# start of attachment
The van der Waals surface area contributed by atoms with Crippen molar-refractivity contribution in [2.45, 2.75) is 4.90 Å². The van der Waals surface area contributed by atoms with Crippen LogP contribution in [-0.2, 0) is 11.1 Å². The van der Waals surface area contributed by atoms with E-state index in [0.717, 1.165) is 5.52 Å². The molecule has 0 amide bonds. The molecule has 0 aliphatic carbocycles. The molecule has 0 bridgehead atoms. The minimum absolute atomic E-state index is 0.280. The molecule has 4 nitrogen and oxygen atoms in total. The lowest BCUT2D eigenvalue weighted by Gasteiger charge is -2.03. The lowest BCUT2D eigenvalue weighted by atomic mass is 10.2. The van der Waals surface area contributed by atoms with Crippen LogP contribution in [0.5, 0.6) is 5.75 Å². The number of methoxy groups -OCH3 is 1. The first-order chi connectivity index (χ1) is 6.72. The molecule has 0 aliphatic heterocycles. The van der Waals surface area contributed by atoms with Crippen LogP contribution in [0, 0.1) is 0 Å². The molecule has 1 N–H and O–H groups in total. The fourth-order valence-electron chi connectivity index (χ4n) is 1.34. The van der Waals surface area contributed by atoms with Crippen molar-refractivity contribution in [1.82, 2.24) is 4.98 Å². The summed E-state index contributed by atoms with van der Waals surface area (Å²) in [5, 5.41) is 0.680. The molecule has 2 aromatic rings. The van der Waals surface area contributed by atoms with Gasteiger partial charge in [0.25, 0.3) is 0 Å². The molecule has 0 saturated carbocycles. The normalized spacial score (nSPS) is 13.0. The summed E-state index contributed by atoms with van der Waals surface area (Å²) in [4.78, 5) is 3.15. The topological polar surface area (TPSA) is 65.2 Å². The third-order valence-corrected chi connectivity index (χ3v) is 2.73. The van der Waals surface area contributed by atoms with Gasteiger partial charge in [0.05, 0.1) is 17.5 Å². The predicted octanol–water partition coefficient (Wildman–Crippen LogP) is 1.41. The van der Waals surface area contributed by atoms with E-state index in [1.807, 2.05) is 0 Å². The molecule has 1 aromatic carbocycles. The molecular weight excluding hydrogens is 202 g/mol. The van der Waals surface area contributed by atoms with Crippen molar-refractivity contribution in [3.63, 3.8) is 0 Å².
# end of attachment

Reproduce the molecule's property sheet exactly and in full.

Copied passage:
The van der Waals surface area contributed by atoms with Crippen molar-refractivity contribution in [2.45, 2.75) is 4.90 Å². The van der Waals surface area contributed by atoms with Crippen LogP contribution in [-0.2, 0) is 11.1 Å². The van der Waals surface area contributed by atoms with E-state index in [0.717, 1.165) is 5.52 Å². The molecule has 0 amide bonds. The molecule has 0 aliphatic carbocycles. The molecule has 0 bridgehead atoms. The minimum absolute atomic E-state index is 0.280. The molecule has 4 nitrogen and oxygen atoms in total. The lowest BCUT2D eigenvalue weighted by Gasteiger charge is -2.03. The lowest BCUT2D eigenvalue weighted by atomic mass is 10.2. The van der Waals surface area contributed by atoms with Crippen LogP contribution in [0.5, 0.6) is 5.75 Å². The number of methoxy groups -OCH3 is 1. The first-order chi connectivity index (χ1) is 6.72. The molecule has 0 aliphatic heterocycles. The van der Waals surface area contributed by atoms with Crippen LogP contribution in [0, 0.1) is 0 Å². The molecule has 1 N–H and O–H groups in total. The fourth-order valence-electron chi connectivity index (χ4n) is 1.34. The van der Waals surface area contributed by atoms with Crippen molar-refractivity contribution in [1.82, 2.24) is 4.98 Å². The summed E-state index contributed by atoms with van der Waals surface area (Å²) in [5, 5.41) is 0.680. The molecule has 2 aromatic rings. The van der Waals surface area contributed by atoms with Gasteiger partial charge in [0.25, 0.3) is 0 Å². The molecule has 0 saturated carbocycles. The normalized spacial score (nSPS) is 13.0. The summed E-state index contributed by atoms with van der Waals surface area (Å²) in [4.78, 5) is 3.15. The topological polar surface area (TPSA) is 65.2 Å². The third-order valence-corrected chi connectivity index (χ3v) is 2.73. The van der Waals surface area contributed by atoms with Gasteiger partial charge in [0.05, 0.1) is 17.5 Å². The predicted octanol–water partition coefficient (Wildman–Crippen LogP) is 1.41. The van der Waals surface area contributed by atoms with E-state index in [1.807, 2.05) is 0 Å². The molecule has 1 aromatic carbocycles. The molecular weight excluding hydrogens is 202 g/mol. The van der Waals surface area contributed by atoms with Crippen molar-refractivity contribution in [3.63, 3.8) is 0 Å².